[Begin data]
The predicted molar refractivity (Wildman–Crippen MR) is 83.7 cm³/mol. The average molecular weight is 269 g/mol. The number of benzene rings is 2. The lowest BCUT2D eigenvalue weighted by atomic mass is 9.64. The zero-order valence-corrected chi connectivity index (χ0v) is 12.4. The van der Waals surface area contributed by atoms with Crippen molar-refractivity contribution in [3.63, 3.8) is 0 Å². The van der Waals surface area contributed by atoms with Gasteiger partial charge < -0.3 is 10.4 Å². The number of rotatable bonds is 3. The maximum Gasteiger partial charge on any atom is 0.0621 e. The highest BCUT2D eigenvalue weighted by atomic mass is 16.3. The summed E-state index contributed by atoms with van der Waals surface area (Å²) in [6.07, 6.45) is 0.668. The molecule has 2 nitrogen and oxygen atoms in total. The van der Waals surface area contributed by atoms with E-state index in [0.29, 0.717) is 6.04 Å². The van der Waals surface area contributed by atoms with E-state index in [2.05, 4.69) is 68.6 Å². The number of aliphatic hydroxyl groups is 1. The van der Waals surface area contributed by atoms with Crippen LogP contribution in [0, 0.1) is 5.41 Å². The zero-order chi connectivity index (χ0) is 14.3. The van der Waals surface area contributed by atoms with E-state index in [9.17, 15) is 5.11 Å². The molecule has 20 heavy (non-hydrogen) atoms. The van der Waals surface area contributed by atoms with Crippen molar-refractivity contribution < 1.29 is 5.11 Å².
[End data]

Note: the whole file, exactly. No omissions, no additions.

The predicted molar refractivity (Wildman–Crippen MR) is 83.7 cm³/mol. The average molecular weight is 269 g/mol. The number of benzene rings is 2. The lowest BCUT2D eigenvalue weighted by atomic mass is 9.64. The zero-order valence-corrected chi connectivity index (χ0v) is 12.4. The van der Waals surface area contributed by atoms with Crippen molar-refractivity contribution in [3.63, 3.8) is 0 Å². The van der Waals surface area contributed by atoms with Gasteiger partial charge < -0.3 is 10.4 Å². The number of rotatable bonds is 3. The maximum Gasteiger partial charge on any atom is 0.0621 e. The highest BCUT2D eigenvalue weighted by atomic mass is 16.3. The summed E-state index contributed by atoms with van der Waals surface area (Å²) in [6.07, 6.45) is 0.668. The molecule has 2 nitrogen and oxygen atoms in total. The van der Waals surface area contributed by atoms with E-state index in [0.29, 0.717) is 6.04 Å². The van der Waals surface area contributed by atoms with E-state index in [2.05, 4.69) is 68.6 Å². The number of aliphatic hydroxyl groups is 1. The van der Waals surface area contributed by atoms with Crippen LogP contribution in [0, 0.1) is 5.41 Å². The zero-order chi connectivity index (χ0) is 14.3. The van der Waals surface area contributed by atoms with E-state index in [9.17, 15) is 5.11 Å². The molecule has 20 heavy (non-hydrogen) atoms. The van der Waals surface area contributed by atoms with Crippen molar-refractivity contribution < 1.29 is 5.11 Å².